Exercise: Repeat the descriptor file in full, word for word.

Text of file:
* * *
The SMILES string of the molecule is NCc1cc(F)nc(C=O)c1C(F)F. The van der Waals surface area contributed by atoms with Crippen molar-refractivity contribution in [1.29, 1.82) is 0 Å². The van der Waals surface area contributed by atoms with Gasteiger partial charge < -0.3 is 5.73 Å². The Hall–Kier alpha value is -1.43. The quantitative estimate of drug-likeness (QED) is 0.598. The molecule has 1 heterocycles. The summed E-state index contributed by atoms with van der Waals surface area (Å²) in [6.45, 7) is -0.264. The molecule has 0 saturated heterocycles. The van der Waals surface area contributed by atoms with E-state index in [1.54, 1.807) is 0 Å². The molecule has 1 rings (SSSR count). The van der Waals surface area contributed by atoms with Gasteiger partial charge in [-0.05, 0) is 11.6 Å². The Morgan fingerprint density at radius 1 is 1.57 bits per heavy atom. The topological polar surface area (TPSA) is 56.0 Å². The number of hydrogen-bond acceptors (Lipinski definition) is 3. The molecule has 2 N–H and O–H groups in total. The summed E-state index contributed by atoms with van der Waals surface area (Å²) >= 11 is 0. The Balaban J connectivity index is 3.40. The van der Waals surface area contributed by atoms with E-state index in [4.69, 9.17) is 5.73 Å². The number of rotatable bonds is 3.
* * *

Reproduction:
The SMILES string of the molecule is NCc1cc(F)nc(C=O)c1C(F)F. The van der Waals surface area contributed by atoms with Crippen molar-refractivity contribution in [1.29, 1.82) is 0 Å². The van der Waals surface area contributed by atoms with Gasteiger partial charge < -0.3 is 5.73 Å². The Hall–Kier alpha value is -1.43. The quantitative estimate of drug-likeness (QED) is 0.598. The molecule has 1 heterocycles. The summed E-state index contributed by atoms with van der Waals surface area (Å²) in [6.45, 7) is -0.264. The molecule has 0 saturated heterocycles. The van der Waals surface area contributed by atoms with E-state index in [1.54, 1.807) is 0 Å². The molecule has 1 rings (SSSR count). The van der Waals surface area contributed by atoms with Gasteiger partial charge in [-0.05, 0) is 11.6 Å². The Morgan fingerprint density at radius 1 is 1.57 bits per heavy atom. The topological polar surface area (TPSA) is 56.0 Å². The number of hydrogen-bond acceptors (Lipinski definition) is 3. The molecule has 2 N–H and O–H groups in total. The summed E-state index contributed by atoms with van der Waals surface area (Å²) >= 11 is 0. The Balaban J connectivity index is 3.40. The van der Waals surface area contributed by atoms with E-state index in [4.69, 9.17) is 5.73 Å². The number of rotatable bonds is 3.